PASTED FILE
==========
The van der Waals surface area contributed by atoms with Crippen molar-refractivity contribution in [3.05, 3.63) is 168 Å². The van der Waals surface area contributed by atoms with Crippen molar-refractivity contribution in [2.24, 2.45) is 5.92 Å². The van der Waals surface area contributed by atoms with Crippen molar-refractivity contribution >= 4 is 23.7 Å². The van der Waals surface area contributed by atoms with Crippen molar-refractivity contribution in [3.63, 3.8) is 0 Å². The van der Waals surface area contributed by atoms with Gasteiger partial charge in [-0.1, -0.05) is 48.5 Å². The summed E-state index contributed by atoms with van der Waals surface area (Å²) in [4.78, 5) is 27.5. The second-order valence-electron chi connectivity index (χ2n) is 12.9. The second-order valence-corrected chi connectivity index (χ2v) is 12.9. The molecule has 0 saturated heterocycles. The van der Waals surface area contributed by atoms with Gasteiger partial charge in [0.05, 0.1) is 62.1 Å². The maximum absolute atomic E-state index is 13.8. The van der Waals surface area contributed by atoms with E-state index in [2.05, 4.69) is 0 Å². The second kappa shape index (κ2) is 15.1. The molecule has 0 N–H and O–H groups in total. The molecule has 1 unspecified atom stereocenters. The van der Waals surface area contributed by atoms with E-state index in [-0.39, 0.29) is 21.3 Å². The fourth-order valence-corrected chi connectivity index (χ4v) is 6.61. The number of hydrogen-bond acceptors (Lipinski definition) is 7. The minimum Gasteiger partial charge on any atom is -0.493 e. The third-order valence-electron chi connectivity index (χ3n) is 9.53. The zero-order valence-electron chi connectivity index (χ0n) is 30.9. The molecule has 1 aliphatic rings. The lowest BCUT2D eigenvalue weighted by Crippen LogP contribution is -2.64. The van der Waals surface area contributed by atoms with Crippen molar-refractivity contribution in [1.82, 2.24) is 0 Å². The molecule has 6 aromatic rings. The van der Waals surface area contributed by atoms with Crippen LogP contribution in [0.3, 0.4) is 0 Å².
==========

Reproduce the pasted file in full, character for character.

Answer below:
The van der Waals surface area contributed by atoms with Crippen molar-refractivity contribution in [3.05, 3.63) is 168 Å². The van der Waals surface area contributed by atoms with Crippen molar-refractivity contribution in [2.24, 2.45) is 5.92 Å². The van der Waals surface area contributed by atoms with Crippen molar-refractivity contribution >= 4 is 23.7 Å². The van der Waals surface area contributed by atoms with Crippen molar-refractivity contribution in [3.63, 3.8) is 0 Å². The van der Waals surface area contributed by atoms with Gasteiger partial charge in [-0.1, -0.05) is 48.5 Å². The summed E-state index contributed by atoms with van der Waals surface area (Å²) in [4.78, 5) is 27.5. The second-order valence-electron chi connectivity index (χ2n) is 12.9. The second-order valence-corrected chi connectivity index (χ2v) is 12.9. The molecule has 0 saturated heterocycles. The van der Waals surface area contributed by atoms with Gasteiger partial charge in [0.05, 0.1) is 62.1 Å². The maximum absolute atomic E-state index is 13.8. The van der Waals surface area contributed by atoms with E-state index in [2.05, 4.69) is 0 Å². The second kappa shape index (κ2) is 15.1. The molecule has 0 N–H and O–H groups in total. The molecule has 1 unspecified atom stereocenters. The van der Waals surface area contributed by atoms with E-state index in [-0.39, 0.29) is 21.3 Å². The fourth-order valence-corrected chi connectivity index (χ4v) is 6.61. The number of hydrogen-bond acceptors (Lipinski definition) is 7. The minimum Gasteiger partial charge on any atom is -0.493 e. The third-order valence-electron chi connectivity index (χ3n) is 9.53. The zero-order valence-electron chi connectivity index (χ0n) is 30.9. The molecule has 1 aliphatic rings. The lowest BCUT2D eigenvalue weighted by Crippen LogP contribution is -2.64. The van der Waals surface area contributed by atoms with Crippen molar-refractivity contribution in [1.82, 2.24) is 0 Å². The molecule has 6 aromatic rings. The van der Waals surface area contributed by atoms with Crippen LogP contribution in [0.3, 0.4) is 0 Å².